Thanks to the ranking of female authors in RePEc, we have long known the share of women in the RePEc sample of more than 50K authors: 19%. We now know also the shares of women economists by country, US state, field of study and PhD cohort...
European countries are doing better than the world average, especially Latin and Eastern European countries, while Anglo-Saxons are the most masculine (is it that relatively higher salaries for the profession in Anglo-Saxon universities attract the most competitive men?). Latin America is generally below average (except for Colombia and Argentina) while Asia has very low shaes [sic] of female economists, with less than 6% in Japan, China and India, and 9% in Pakistan (you can sort by column in the link).Where does New Zealand rank? Just ahead of the United States and Australia, in 31st (out of 61 countries in the ranking) with female participation of 16.2% (compared with U.S. 16.1%; Australia 15.9%, U.K. 18.2%). However, things are not nearly so good at the top. The top 25% ranking for New Zealand economists can be found here. Of the 66 economists in that list, only five (that's 7.6% for those of you keeping score) are women (#26 Suzi Kerr; #44 Trinh Le; #58 Anna Strutt; #59 Rhema Vaithianathan; and #61 Hatice Ozer-Balli).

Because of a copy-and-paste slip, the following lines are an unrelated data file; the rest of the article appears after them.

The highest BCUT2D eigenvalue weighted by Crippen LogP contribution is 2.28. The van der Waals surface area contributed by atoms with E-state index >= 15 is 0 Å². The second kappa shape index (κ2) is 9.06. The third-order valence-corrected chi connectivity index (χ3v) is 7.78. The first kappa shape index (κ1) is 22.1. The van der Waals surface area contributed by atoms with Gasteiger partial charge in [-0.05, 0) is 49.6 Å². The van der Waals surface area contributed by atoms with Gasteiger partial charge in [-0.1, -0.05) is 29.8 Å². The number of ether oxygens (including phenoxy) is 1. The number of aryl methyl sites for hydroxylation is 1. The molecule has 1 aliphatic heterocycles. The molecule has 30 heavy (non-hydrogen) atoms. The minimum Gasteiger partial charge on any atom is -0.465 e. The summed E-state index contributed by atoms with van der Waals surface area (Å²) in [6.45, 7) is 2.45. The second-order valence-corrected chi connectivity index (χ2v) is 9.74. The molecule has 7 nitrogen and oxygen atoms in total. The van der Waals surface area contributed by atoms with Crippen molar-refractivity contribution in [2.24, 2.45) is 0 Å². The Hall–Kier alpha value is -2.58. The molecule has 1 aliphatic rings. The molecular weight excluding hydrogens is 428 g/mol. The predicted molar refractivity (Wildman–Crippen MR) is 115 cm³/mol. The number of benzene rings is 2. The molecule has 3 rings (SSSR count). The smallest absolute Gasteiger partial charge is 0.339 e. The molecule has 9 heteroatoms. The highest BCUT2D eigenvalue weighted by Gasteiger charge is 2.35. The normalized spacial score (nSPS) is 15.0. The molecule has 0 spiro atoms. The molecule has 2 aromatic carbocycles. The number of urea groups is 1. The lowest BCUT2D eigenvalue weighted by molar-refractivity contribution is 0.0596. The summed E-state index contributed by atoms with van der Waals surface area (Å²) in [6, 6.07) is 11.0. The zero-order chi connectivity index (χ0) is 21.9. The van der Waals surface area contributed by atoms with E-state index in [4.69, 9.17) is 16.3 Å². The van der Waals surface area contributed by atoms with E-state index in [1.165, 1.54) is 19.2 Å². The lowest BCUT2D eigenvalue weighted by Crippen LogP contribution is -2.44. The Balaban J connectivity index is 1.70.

One other thing that's interesting about the RePEc blog post, in light of my post about the Wu
While women represent 19% of the RePEc authors, they are only 14% in the Twitter subsample. Looking at the Top 25% of this list of RePEc/Twitter economists by number of followers (3rd row), the proportion of women falls to less than 13%. In fact, the total audience of these women among the top 25% is a little over 3%.That's not at all surprising, if the online world is as hostile for female economists as the Wu